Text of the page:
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CA must be pretty confident that its data protection product offerings can stand the scrutiny of millions of eyes. Over the past month, my eyes have been reviewing CA's BrightStor Enterprise Backup (v. 10.5) software to see if it can indeed stand the test of real use. Can it work within the time of our backup windows and the breadth of our supported operating systems? Does it have the ease of functionality that we need?
Standardization has leveled the field in backup and recovery software. You will undoubtedly notice similarities between BrightStor Enterprise Backup (BEB) and your current package. That's mostly because of standardization. However, superior performance and ease of use are two aspects of a product that can only be achieved through more efficient use of resources and ingenuity in its GUI design, which I paid special attention to.
After some initial discussions with CA's marketing, product management and engineering staffs, I conducted the rest of this review as if I were a typical customer. I went through CA's general support contacts to resolve any issues.
For installation, plan on a server that offers up to four processors (depending on the number of attached storage devices), a gigabyte of RAM, an additional 9GB hard disk for BrightStor's Ingress database and multiple I/O expansion slots for Ethernet cards and host bus adapters (HBAs). That will do the job for most environments, at least initially (see "How we tested").
As with most backup and recovery applications, BrightStor is built around the X/Open Backup Services API (XBSA). This industry standard defines the interface and underlying services between applications or servers which need data storage management for backup and archival purposes. That should provide some level of comfort for users not already familiar with CA as a backup and recovery software provider, as well as lessen the learning curve when porting from other offerings.
CA's backup and recovery offering doesn't architecturally differ all that much from its competitors. Using the optional storage area network (SAN) component, the primary server houses the Ingres database and serves as the traffic light between the distributed media servers and the storage resources on the SAN used to catch the data from its sources. As with most other vendor offerings, this option permits your applications to share storage resources, and allows your administrators to scale the solution to accommodate newly managed backup clients.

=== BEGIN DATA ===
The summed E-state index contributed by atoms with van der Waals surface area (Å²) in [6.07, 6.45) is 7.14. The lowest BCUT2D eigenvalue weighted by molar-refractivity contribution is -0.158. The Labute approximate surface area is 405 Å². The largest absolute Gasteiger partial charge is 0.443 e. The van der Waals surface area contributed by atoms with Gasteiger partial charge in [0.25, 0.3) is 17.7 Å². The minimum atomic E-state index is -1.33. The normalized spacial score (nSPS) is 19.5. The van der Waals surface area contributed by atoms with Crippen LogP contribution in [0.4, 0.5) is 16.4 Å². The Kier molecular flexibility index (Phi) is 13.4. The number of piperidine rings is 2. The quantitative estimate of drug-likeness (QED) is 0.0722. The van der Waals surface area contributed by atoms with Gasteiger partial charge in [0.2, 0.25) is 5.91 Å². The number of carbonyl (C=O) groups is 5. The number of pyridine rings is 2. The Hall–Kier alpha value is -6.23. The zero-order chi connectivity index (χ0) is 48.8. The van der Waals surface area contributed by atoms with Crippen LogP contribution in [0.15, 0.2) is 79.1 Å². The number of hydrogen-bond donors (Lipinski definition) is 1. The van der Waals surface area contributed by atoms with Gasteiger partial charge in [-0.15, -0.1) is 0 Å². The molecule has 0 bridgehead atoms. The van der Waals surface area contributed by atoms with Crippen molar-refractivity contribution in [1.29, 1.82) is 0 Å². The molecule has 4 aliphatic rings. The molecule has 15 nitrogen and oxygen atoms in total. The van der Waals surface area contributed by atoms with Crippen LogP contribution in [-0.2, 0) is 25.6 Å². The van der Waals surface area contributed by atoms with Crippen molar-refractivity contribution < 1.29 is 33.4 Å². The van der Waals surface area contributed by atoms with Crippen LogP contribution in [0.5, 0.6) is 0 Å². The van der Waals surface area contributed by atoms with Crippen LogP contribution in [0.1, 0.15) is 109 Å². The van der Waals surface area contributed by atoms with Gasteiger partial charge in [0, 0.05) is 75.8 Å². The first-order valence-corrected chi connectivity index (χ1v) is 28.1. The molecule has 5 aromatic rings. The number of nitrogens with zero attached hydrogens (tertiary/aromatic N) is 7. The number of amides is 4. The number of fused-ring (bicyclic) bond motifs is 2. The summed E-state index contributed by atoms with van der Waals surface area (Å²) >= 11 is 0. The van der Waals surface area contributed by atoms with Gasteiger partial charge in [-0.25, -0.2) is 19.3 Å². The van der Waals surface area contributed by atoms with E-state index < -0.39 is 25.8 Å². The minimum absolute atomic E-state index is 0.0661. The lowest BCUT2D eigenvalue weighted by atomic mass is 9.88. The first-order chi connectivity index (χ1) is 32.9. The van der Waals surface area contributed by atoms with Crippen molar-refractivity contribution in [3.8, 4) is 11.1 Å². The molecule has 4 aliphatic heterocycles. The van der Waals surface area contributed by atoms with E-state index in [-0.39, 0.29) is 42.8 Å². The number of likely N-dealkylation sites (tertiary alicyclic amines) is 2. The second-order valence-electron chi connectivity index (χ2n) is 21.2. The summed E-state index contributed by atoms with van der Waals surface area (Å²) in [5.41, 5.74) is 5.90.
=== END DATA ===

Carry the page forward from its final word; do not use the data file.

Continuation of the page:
Depending on the capacity and availability requirements of the remote client, it can be contacted over IP and its data thrown to a distributed media server on the SAN. Alternatively, you can configure it to be a distributed media server and thus have more direct connectivity to the tape drives on the SAN, yielding greater performance.
One place where CA does break the mold is with BrightStor Portal, a browser-based tool for enhanced monitoring and management. BrightStor Portal can be used to integrate and manage multiple BEB servers. As a result, a complete backup environment can be implemented by a core storage group, and then delegated to departmental staff for day-to-day operations, with the core storage group still having management access to any one of the domains for troubleshooting and other activities.
With BEB, you can create your own domains--logical groups of backup servers that have common security characteristics. For example, the research and development department of your organization can have multiple BrightStor servers belonging to the same domain that are managed separately from the BEB servers supporting your online environment. However, your core storage group can pop into either of the two domains and provide the necessary support. This gives you flexibility when delegating support across application realms and remote locations.
BrightStor can also be used as something of a storage resource management (SRM) tool--you can monitor and get reports on data characteristics such as file types, location and size. And unique to BrightStor Portal is the ability to discover and monitor, but not control, competing backup and recovery offerings, namely packages from IBM Tivoli, Legato Systems Inc. and Veritas Corp. I found this feature worthwhile for organizations porting from, or simply living with, multiple backup products.
|How we tested|
This was first published in March 2004